In Game 3 of this year's Eastern Conference Final between the Pacers and the Heat, Ray Allen went 4 for 4 beyond the arc in the fourth quarter to seal Miami's comeback win.
In Game 1 of the 2011 playoff series between the Knicks and the Celtics, Allen sunk a three to capture the lead with 11.6 remaining in the game.
In Game 2 of the 2009 playoff series between the Bulls and the Celtics, Ray Allen saves the game from going to overtime by hitting a three with 2 seconds left .
In a regular season game between the Suns and the Sonics (remember them?) in January 2006, Ray Allen hit eight threes in the fourth quarter and two overtimes, the most important one being at the buzzer for a 152-149 Sonics win.
But the one the San Antonio Spurs will watch (or avoid) over and over again in preparation of this year's NBA Finals? Allen's three to force Game 6 into overtime a season ago, which halted the preemptive Spurs' 2013 championship celebrations. For good.
Ray Allen's career is full of these anecdotes, spread out between his time in Milwaukee, Seattle, Boston and now Miami. And in truth, it actually took me longer to choose which game-winning stunners to highlight than writing any other part of this article.
The soon-to-be 39 year old has a knack for making his presence count in the final minutes of a game, and he's made a career out of it. He's mastered the arc of a pure shot, and the timing of a quick release - combine that with a clutch gene, and it's nearly impossible to defend him when he's heating up.
Bill Simmons broke down Ray Allen's heroics of last year's Game 6 on Grantland yesterday, noting that Allen practices blindfolded so he can't see the three-point line; he practices his footwork to perfection and he's practiced that specific Game 6 shot since his time playing with the Bucks. It's impressive, but really no surprise considering you can pull dozens of highlights from his 18-year career that mimic similar shots. Be it a skip pass from Paul Pierce or a toss from Chris Bosh after an offensive rebound, Allen is ready. He has been for 18-plus years.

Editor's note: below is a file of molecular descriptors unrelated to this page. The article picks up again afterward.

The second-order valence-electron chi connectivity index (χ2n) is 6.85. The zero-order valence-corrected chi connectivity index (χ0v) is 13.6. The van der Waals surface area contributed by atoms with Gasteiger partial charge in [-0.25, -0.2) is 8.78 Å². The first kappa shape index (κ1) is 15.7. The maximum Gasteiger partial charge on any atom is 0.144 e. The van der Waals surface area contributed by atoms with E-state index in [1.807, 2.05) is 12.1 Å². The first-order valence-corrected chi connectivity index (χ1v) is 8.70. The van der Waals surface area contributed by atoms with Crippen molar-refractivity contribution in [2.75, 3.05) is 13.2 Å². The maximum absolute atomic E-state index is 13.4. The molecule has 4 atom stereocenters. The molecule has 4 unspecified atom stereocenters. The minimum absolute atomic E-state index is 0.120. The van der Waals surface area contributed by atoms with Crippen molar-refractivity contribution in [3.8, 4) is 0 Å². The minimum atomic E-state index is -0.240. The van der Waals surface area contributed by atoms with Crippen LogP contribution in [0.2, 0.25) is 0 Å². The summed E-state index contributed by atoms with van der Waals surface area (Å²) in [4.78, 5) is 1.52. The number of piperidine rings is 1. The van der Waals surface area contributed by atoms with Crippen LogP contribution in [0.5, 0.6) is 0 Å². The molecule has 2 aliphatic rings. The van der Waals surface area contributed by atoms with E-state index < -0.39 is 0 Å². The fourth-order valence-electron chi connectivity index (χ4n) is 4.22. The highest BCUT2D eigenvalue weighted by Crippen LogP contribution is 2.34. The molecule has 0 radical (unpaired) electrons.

Catch and Shoot.
One of the key and deadliest aspects of Allen's game is his quick release. According to NBA.com
, Allen has scored 60 points just in this year's playoffs thus far from jump shots outside of 10 feet where he possessed the ball for two seconds or less and took no dribbles. He has been shooting with a 54.5% catch-and-shoot effective field goal percentage in the 2014 playoffs. For comparison's sake, Derek Fisher
- another 39-year-old legendary clutch shooter -scored 22 points on 38% catch-and-shoot eFG% in the playoffs this year.
According to Basketball-Reference.com
, nearly 55% of Allen's clutch shots since 2000 to present (including the playoffs) are assisted. Clutch shots here are defined as any jump shot in the fourth quarter or overtime with less than five minutes left, with neither team leading by more than five points. This means that many of Allen's shots are created by his teammates. While some critics may see this as a weakness in creating his own shots, especially as of late, I see this as Allen knowing his role and being effective at it. In the 2012-2013 season, Allen hit 22 "clutch" shots, and 21 were assisted. While Allen's age will and has played a negative impact on parts of his game, being a token spot-up clutch shooter may prolong his career even more.
There's a lot to look forward to in tonight's NBA Finals' debut, as our own Russell Peddle broke down for us. And one of those is that Ray Allen is 11 three-pointers away from breaking the Finals record of most three-pointers, set by another veteran clutch shooter, Robert Horry. We know that the Spurs will do everything they can to stop Allen, the crusher of their 2013 spirits. But, really, how much can you really do to stop a guy who practices blindfolded?